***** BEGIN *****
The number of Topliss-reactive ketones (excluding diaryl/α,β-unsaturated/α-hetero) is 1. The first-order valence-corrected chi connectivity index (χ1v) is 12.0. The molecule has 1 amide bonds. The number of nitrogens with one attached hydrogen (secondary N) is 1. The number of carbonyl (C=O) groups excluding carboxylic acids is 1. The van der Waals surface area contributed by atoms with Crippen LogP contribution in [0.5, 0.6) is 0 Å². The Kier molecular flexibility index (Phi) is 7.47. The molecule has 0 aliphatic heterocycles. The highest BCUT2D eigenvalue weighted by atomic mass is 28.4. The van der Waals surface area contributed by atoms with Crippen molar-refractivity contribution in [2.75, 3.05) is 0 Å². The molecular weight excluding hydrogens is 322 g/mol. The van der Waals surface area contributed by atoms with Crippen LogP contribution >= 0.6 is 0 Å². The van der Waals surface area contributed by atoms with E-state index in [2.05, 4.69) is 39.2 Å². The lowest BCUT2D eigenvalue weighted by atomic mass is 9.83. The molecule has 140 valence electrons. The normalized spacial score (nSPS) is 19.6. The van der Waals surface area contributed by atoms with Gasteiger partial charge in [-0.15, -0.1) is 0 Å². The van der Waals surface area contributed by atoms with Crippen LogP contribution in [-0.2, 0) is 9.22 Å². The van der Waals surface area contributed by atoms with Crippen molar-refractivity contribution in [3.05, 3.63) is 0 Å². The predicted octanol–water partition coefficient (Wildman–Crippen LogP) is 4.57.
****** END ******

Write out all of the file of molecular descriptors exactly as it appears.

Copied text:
The number of Topliss-reactive ketones (excluding diaryl/α,β-unsaturated/α-hetero) is 1. The first-order valence-corrected chi connectivity index (χ1v) is 12.0. The molecule has 1 amide bonds. The number of nitrogens with one attached hydrogen (secondary N) is 1. The number of carbonyl (C=O) groups excluding carboxylic acids is 1. The van der Waals surface area contributed by atoms with Crippen LogP contribution in [0.5, 0.6) is 0 Å². The Kier molecular flexibility index (Phi) is 7.47. The molecule has 0 aliphatic heterocycles. The highest BCUT2D eigenvalue weighted by atomic mass is 28.4. The van der Waals surface area contributed by atoms with Crippen molar-refractivity contribution in [2.75, 3.05) is 0 Å². The molecular weight excluding hydrogens is 322 g/mol. The van der Waals surface area contributed by atoms with Crippen LogP contribution >= 0.6 is 0 Å². The van der Waals surface area contributed by atoms with E-state index in [2.05, 4.69) is 39.2 Å². The lowest BCUT2D eigenvalue weighted by atomic mass is 9.83. The molecule has 140 valence electrons. The normalized spacial score (nSPS) is 19.6. The van der Waals surface area contributed by atoms with Gasteiger partial charge in [-0.15, -0.1) is 0 Å². The van der Waals surface area contributed by atoms with Crippen LogP contribution in [-0.2, 0) is 9.22 Å². The van der Waals surface area contributed by atoms with Crippen molar-refractivity contribution in [3.05, 3.63) is 0 Å². The predicted octanol–water partition coefficient (Wildman–Crippen LogP) is 4.57.